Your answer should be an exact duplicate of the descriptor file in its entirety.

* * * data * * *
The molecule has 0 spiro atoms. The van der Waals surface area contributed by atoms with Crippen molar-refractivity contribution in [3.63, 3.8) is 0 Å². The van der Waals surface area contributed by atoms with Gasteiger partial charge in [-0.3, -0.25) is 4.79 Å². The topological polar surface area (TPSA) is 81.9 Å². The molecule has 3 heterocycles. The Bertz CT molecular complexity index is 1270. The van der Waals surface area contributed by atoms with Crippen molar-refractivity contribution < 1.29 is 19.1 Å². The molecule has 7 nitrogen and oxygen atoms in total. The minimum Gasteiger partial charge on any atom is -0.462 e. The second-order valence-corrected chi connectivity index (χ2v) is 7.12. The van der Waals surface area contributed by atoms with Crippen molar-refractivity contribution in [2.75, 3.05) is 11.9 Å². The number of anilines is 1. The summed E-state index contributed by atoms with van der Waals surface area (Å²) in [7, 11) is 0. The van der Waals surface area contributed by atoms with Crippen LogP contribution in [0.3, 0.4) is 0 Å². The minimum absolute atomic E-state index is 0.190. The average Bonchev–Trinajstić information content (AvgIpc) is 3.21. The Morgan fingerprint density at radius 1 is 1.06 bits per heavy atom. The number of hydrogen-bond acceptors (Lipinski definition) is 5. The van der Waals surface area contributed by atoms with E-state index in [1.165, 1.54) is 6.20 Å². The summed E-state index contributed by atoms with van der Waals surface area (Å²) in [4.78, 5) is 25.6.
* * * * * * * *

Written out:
The molecule has 0 spiro atoms. The van der Waals surface area contributed by atoms with Crippen molar-refractivity contribution in [3.63, 3.8) is 0 Å². The van der Waals surface area contributed by atoms with Gasteiger partial charge in [-0.3, -0.25) is 4.79 Å². The topological polar surface area (TPSA) is 81.9 Å². The molecule has 3 heterocycles. The Bertz CT molecular complexity index is 1270. The van der Waals surface area contributed by atoms with Crippen molar-refractivity contribution < 1.29 is 19.1 Å². The molecule has 7 nitrogen and oxygen atoms in total. The minimum Gasteiger partial charge on any atom is -0.462 e. The second-order valence-corrected chi connectivity index (χ2v) is 7.12. The van der Waals surface area contributed by atoms with Crippen molar-refractivity contribution in [2.75, 3.05) is 11.9 Å². The number of anilines is 1. The summed E-state index contributed by atoms with van der Waals surface area (Å²) in [7, 11) is 0. The van der Waals surface area contributed by atoms with Crippen LogP contribution in [0.3, 0.4) is 0 Å². The minimum absolute atomic E-state index is 0.190. The average Bonchev–Trinajstić information content (AvgIpc) is 3.21. The Morgan fingerprint density at radius 1 is 1.06 bits per heavy atom. The number of hydrogen-bond acceptors (Lipinski definition) is 5. The van der Waals surface area contributed by atoms with E-state index in [1.165, 1.54) is 6.20 Å². The summed E-state index contributed by atoms with van der Waals surface area (Å²) in [4.78, 5) is 25.6.